The top five most-read articles on Politics.co.uk this week.
This week's last-minute debate over the rules for electing the Speaker will have gone largely unnoticed by the country but it was a moment of rare parliamentary high-drama, high-intrigue and high-emotion.
Those who did tune in this Thursday will have witnessed truly remarkable scenes as the government was defeated by a coalition of Labour MPs and Tory backbenchers appalled at William Hague's "grubby" attempt to sneak through changes that would have made it easier to replace the current speaker John Bercow. The one-hour debate had it all: tears, abuse, applause, venom and one genuinely great speech from Tory MP Charles Walker.
The look Bercow gave the government benches once it became clear their coup had spectacularly failed will go down in history as one of the most menacing ever caught on camera. Bercow's vengeance can only be a matter of time.
Frances Crook's account from last week, of how the National Offender Management Service intervened to prevent her from visiting privately-run prisons, continued to grab your attention this week. If you haven't yet read this piece by the chief executive of the Howard League for Penal Reform then you should do so now.
For all the talk in recent months about 'cannabis psychosis' being a widespread problem, new figures reveal that there are actually only tiny numbers of confirmed cases of it within the NHS every year. This piece, by Cannabis Law Reform leader Peter Reynolds, outlining the case for legalising and regulating the drug, was our third most read article of the week.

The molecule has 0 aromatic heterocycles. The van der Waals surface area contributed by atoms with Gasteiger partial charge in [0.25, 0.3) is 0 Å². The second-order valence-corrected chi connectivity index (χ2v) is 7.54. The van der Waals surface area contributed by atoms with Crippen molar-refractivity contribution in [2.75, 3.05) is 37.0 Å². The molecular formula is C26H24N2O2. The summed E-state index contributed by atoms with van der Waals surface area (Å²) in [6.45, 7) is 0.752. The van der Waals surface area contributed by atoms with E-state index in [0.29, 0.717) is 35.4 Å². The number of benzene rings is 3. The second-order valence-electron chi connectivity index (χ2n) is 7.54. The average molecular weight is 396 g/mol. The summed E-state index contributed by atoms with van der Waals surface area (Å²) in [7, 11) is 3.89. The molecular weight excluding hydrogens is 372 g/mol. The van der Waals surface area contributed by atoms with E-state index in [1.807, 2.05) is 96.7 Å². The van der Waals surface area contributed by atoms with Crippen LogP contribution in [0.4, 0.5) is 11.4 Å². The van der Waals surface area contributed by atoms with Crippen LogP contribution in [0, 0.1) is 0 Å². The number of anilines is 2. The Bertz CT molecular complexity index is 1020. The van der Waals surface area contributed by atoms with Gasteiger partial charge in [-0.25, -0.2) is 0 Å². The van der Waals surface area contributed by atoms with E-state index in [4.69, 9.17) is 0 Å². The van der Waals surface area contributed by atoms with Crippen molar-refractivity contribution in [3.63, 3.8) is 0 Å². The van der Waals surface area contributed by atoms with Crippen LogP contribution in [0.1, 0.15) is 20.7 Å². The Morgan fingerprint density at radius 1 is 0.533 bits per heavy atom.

The Conservative party will introduce new powers to close down any mosque which hosts extremists, Theresa May said this week. The new 'mosque closure orders' would give the government widespread powers to close down any premises which are either run by, or welcome, extremist speakers.
In a decidedly neo-Conservative speech May channeled the language of George Bush, saying the nation faced a new battle between "them and us", adding that those who chose the wrong side would feel the full force of the law. Tellingly, rather than criticise the new measures as illiberal, Labour instead insisted the home secretary hadn't gone far enough.
The Scottish independence referendum continues to reverberate through British politics both north and south of the border. The latest attempt to fight back against the rise of Scottish nationalism comes from a new campaign to persuade Scottish voters to vote tactically to keep the SNP out. So who is behind this latest anti-SNP fightback? Politics.co.uk's own Alex Stevenson thought he would try to find out.